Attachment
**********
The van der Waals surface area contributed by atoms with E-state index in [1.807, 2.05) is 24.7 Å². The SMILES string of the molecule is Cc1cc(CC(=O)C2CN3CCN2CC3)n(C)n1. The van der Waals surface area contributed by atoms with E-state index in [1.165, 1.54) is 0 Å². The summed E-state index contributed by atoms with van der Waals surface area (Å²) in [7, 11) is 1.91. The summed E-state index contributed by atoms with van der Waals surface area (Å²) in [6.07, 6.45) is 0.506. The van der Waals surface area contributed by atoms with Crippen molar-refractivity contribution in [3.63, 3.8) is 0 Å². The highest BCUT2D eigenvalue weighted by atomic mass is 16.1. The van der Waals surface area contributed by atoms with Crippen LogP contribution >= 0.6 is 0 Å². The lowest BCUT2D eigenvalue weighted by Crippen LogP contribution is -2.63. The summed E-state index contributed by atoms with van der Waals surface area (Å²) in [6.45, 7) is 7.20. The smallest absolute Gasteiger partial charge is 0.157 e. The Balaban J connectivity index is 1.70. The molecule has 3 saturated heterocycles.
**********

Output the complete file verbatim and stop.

The van der Waals surface area contributed by atoms with E-state index in [1.807, 2.05) is 24.7 Å². The SMILES string of the molecule is Cc1cc(CC(=O)C2CN3CCN2CC3)n(C)n1. The van der Waals surface area contributed by atoms with E-state index in [1.165, 1.54) is 0 Å². The summed E-state index contributed by atoms with van der Waals surface area (Å²) in [7, 11) is 1.91. The summed E-state index contributed by atoms with van der Waals surface area (Å²) in [6.07, 6.45) is 0.506. The van der Waals surface area contributed by atoms with Crippen molar-refractivity contribution in [3.63, 3.8) is 0 Å². The highest BCUT2D eigenvalue weighted by atomic mass is 16.1. The van der Waals surface area contributed by atoms with Crippen LogP contribution >= 0.6 is 0 Å². The lowest BCUT2D eigenvalue weighted by Crippen LogP contribution is -2.63. The summed E-state index contributed by atoms with van der Waals surface area (Å²) in [6.45, 7) is 7.20. The smallest absolute Gasteiger partial charge is 0.157 e. The Balaban J connectivity index is 1.70. The molecule has 3 saturated heterocycles.